Tuesday, October 25, 2011

What I didn't know... what I know now

It's been a year today that I lost my Dad. I don't think anyone could tell me how it would feel.  Before he died, he was in so much pain, I just wanted relief for him. But I didn't know I would miss him every day thereafter.  I didn't know that every thing he ever taught me would re-surface as I thought of him. I didn't know that every time I chopped a potato I would think of him and how I knew he would tell me there is a more efficient way to do it and then go to show me how and end up chopping rest of the potatoes for me. I can't pick up a knife and not think of him. I didn't know that I wouldn't be able to listen to the song "Home" by Michael Buble' without crying every time I heard it, no matter where I might be. I didn't know how much I would miss seeing his anticipated look when we finally arrived at his home and of course the welcoming hug. I didn't know how often I would look back and think of all the times I could have spent a minute longer with him and didn't.  He wasn't a big talker by trade, but in the last months he didn't want to be alone so he would always try to keep a conversation going. I wish I had spent more time.  It just felt like the end would never come. I always would have another chance... but those chances are gone. The end does come and so does regret.

I didn't know what greatness was. I thought it was doing big things, having a big stage, touching lots of lives. I found it was instead in the small things. It was taking care of your family and always being there for them. It was reaching out to your neighbor and lifting another's burden. It was letting others know you love them and backing up those words with action. I found it was doing your duty day in and day out, whether you wanted to or not because you fulfill your responsibilities and don't let others down. I found it was doing the right things whether anyone else saw or not. I found my Dad to be a man of profound greatness. I knew it before, but so much more now.

When I got the call that he was going downhill for the last time, I sped the 10 hours home to be with him. He was mostly unconscious when I got there. I got to see his last words spoken though. It was to his neighbors, the Knightons. When Dad saw them, an urgency came across his being, he had something important he must tell them. But Dave spoke first and told him, " Ford, we love you and we will take care of Dianne. You don't have to worry, we got her." When my Dad heard that, the urgency left, his last responsibility was going to be taken care of and he was at peace. He made out the words, I love you...and those were the last words he uttered. I wish there had been more. I wish we could have had a big family hugging party at the end with him and all said the words in our hearts, but if they hadn't been said earlier they were left unsaid... I hope he can hear them now. I didn't know that I would still pray for my Dad after he was gone. I just tell God how much I love him and miss him and to let him know that... ok? I didn't know that at every special occasion, his absence would be immensely felt, but also on the flip side I didn't know that at some very special moments I would get to feel him so close that I knew without doubt he was there.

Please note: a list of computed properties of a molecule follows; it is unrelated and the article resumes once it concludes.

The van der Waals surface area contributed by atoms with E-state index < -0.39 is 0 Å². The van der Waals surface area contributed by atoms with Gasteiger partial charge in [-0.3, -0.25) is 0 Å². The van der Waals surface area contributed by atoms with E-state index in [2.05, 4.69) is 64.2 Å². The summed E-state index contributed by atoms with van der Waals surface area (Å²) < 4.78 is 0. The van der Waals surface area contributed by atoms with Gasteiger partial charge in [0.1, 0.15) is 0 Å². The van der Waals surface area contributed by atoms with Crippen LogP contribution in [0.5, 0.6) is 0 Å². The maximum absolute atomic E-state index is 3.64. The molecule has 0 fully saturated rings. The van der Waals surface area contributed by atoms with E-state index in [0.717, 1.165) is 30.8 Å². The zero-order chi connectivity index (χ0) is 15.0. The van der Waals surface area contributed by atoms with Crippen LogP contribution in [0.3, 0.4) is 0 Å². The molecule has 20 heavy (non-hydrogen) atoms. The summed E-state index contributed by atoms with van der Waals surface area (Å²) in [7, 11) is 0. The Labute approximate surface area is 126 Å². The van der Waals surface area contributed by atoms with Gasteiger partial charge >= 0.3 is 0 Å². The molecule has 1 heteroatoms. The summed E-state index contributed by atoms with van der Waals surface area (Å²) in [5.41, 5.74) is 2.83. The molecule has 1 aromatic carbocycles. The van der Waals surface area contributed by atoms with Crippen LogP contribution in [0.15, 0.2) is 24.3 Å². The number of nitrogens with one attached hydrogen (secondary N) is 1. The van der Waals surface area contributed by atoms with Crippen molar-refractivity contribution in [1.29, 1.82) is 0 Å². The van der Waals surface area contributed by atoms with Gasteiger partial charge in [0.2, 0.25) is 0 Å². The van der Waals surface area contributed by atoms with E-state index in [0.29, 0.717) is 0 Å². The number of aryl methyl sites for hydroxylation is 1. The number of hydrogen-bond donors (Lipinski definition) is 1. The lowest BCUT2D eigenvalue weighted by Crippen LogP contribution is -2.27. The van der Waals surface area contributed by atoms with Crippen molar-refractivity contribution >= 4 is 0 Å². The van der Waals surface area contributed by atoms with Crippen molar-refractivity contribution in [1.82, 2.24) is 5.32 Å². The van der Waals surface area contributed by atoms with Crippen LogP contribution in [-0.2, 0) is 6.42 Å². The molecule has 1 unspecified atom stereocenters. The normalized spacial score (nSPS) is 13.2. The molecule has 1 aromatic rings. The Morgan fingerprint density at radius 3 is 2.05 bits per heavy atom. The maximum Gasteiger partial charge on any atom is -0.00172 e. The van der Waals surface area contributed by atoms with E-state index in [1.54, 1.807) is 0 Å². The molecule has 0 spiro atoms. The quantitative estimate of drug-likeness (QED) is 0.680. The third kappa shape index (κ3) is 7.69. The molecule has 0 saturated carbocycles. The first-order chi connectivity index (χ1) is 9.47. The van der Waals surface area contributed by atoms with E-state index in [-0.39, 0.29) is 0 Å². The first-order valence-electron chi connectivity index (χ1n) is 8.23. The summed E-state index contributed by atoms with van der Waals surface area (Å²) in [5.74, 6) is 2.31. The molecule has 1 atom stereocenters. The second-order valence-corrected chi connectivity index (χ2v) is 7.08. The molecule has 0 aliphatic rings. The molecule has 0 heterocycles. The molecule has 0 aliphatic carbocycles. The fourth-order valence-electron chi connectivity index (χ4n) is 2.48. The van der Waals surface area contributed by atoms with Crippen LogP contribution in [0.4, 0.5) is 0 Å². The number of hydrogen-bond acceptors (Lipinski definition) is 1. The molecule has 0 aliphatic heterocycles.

When I remember him, I think about those who didn't ever get to know my Dad and how they missed out. I guess they will have to get to know him through those whom he left behind. I think I can only honor him now by my life. Try to live the way he did. Be kind, be compassionate, have time for others, never leave a conflict without the other person knowing that I still love them, be generous, if someone else lacks and I have... to give- let it be theirs. I will never be the amazing person he was, but I will try to reflect what he taught me, so others can know my Dad. I can't help but think of the Savior when I think of him. He mirrored the Savior in so many ways. I know Christ must have meant so much to him because of how hard my Dad tried to live like Him. I can only try to do the same.
Dad- thanks for your example. Today I join with all the others to pay my respects and express my gratitude for having had you in my life. You made a profound difference and I will always remember and never forget.  I hope you know it.
Love always- your daughter Tina